She was the daughter of Madeleine Des Roches, née Madeleine Neveu (c. 1520 - November 1587) and of André Fradonnet, seigneur Des Roches, the procurer of Poitiers. Catherine was educated by her mother and was taught poetry, literature and ancient languages. Wanting to invest all her time in her intellectual pursuits, Catherine Des Roches never married. Both mother and daughter died of an epidemic on the same day.
Contemporaries of Pierre de Ronsard, and friends of the humanist Estienne Pasquier, Catherine Des Roches and her mother were the center of a literary circle based in Poitiers between 1570 and 1587, and which included the poets Scévole de Sainte-Marthe, Barnabé Brisson, René Chopin, Antoine Loisel, Claude Binet, Nicolas Rapin and Odet de Turnèbe. The circle is most well known for a collection of gallant verse (in French, Italian, Latin and Greek) entitled La Puce de Madame Des Roches ("The Flea of Madame Des Roches", published 1583) in which the poets, inspired by an original poem by Pasquier, wrote on the theme of a flea upon Catherine's throat.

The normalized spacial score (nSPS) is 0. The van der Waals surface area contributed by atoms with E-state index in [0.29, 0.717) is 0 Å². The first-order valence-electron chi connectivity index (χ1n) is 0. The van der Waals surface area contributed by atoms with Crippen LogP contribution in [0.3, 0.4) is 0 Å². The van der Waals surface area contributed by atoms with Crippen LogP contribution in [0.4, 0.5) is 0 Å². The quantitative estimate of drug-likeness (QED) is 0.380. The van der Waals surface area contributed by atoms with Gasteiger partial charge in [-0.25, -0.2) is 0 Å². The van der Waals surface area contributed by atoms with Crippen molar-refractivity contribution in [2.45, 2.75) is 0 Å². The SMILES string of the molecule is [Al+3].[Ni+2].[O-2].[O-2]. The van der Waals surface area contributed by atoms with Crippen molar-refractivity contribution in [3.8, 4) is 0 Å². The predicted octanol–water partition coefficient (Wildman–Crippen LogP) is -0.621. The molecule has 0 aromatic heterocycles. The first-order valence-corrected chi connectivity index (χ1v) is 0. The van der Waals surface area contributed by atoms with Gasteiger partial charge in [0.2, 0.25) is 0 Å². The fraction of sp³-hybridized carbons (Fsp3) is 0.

The combined output of mother and daughter—which was published collectively—comprise epistles, odes, sonnets, stanzas, epitaphs, and a few dialogues in prose and verse. Although less scholarly than her mother, Catherine wrote more than her. Her most anthologized work is the sonnet À ma quenouille ("To My Distaff") in which she portrays a woman torn between her domestic duties and her intellectual activities.
- Oeuvres, Paris: Abel L'Angelier, 1578-9.
- Secondes Oeuvres, Poitiers: Nicolas Courtoys, 1583.
- Les missives de Mesdames des Roches... (in prose and verse), Paris: Abel L'Angelier, 1586.
- La Puce de Madame Des Roches, 1583.
- (in French) Les missives de Mesdames Des Roches de Poitiers mère et fille, Anne R. Larsen, editor, Geneva: Droz, 1999.
- (in French) Les secondes œuvres de Mesdames Des Roches de Poitiers mere et fille, Anne R. Larsen editor, Geneva: Droz, 1998.
- (in French) Les œuvres de Mesdames Des Roches de Poitiers mere et fille, Anne R. Larsen editor, Geneva: Droz, 1993.
Two other French Renaissance literary circles:
- Date given by the French Wikipedia article. Note that Simonin gives 1530.